RIO DE JANEIRO (Reuters) - Brazil got off to a rough start in Olympic judo on Saturday after local favorite Sarah Menezes suffered a shock defeat and went home without a medal, dashing hopes of an early triumph for the host country.
To make matters worse, Menezes was visibly in pain as she dislocated her elbow and spent several moments lying on the tatami after she lost to Mongolia’s Urantsetseg Munkhbat in the repechage round, before slowly leaving the arena in tears.
Menezes, who won gold in London four years ago, was seen as a strong contender to win the women’s -48kg category.
But the world No. 4 in her weight class struggled to gain much traction all day. She edged past Belgium’s Charline van Snick in her first match, before losing to 17th-ranked Dayaris Mestre Alvarez of Cuba on a single penalty in an otherwise scoreless match in the quarter-finals.
Despite the loss, the raucous crowd at the Carioca Arena 2 was unwavering in its support as they chanted “Ole, ole, ole, Sarah, Sarah”, danced in the stands and waved the Brazilian flag.
“Nowadays she’s more known than in London so maybe the competitors have been studying her, so it’s not surprising,” said Rogerio Soares, a 49-year-old IT manager who came to watch judo for the first time.
“I‘m very surprised with Argentina winning the gold medal, but for us from South America we are very proud.”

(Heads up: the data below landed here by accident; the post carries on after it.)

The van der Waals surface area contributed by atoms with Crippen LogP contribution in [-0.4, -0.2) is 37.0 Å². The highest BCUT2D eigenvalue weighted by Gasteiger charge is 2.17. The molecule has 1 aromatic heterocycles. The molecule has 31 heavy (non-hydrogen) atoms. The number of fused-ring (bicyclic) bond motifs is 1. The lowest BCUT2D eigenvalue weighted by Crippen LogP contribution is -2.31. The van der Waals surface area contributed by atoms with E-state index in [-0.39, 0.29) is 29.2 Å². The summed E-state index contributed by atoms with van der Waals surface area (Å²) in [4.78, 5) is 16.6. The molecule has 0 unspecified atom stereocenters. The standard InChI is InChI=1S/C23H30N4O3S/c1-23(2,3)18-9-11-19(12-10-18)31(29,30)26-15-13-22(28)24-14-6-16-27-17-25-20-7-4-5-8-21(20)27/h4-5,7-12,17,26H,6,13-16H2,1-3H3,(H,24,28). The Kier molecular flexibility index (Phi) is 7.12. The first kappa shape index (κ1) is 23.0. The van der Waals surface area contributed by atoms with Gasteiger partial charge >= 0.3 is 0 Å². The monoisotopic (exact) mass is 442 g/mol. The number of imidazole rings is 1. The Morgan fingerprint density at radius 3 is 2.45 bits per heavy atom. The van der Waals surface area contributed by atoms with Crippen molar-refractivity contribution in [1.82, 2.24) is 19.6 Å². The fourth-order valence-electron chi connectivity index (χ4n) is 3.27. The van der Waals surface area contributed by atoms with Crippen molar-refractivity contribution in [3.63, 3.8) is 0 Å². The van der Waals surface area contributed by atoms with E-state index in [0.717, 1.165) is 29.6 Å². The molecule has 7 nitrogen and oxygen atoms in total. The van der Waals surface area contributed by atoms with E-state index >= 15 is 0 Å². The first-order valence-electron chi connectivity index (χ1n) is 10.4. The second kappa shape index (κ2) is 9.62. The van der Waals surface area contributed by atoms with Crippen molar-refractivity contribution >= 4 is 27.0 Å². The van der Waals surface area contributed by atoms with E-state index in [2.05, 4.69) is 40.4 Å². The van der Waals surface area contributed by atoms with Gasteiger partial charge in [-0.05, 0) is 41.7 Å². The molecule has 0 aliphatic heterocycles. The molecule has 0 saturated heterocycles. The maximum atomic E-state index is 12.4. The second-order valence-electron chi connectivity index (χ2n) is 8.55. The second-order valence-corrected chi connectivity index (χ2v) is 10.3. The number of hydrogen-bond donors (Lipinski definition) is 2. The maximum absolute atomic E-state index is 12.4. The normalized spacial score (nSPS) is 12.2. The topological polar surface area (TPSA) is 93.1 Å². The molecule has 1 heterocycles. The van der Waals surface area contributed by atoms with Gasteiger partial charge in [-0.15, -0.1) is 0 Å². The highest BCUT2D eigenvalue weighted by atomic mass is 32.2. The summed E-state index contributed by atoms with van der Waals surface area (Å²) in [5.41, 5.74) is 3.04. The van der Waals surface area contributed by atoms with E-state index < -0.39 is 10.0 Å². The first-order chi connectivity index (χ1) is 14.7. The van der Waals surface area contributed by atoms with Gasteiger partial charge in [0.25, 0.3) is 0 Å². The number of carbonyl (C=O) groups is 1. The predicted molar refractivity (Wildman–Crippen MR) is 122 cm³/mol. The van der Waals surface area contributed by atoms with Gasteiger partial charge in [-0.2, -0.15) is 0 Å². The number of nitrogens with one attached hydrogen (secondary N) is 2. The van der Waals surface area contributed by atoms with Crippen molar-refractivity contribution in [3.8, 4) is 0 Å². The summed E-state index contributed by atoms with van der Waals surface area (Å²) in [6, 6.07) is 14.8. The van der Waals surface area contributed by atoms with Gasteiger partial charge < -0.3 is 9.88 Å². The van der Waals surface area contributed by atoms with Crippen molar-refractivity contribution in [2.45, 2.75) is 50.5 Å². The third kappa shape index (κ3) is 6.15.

Argentina’s Paula Pareto won gold - the first ever in judo for her country - besting South Korea’s Bokyeong Jeong with a waza-ari throw. Japan’s Ami Kondo and Kazakhstan’s Otgontsetseg Galbadrakh took bronze.
“For me it was really important to win here because this is our neighboring country and many members of my family and many friends, many Argentinians, could be here to share the emotions with me,” Pareto told reporters.
“To win with so much family around was much nicer.”
Brazil is placing high hopes on its judo team to boost its medal haul in Rio after it took home four in the sport at the 2012 London Games.
The hosts and powerhouses France and Japan are the only countries fielding a full team of 14 judokas.
Brazilian Felipe Kitadai, who took bronze in London, also finished without a medal on Saturday, losing in the repechage round in the men’s -60kg.
Reporting by Chris Gallagher; editing by Ken Ferris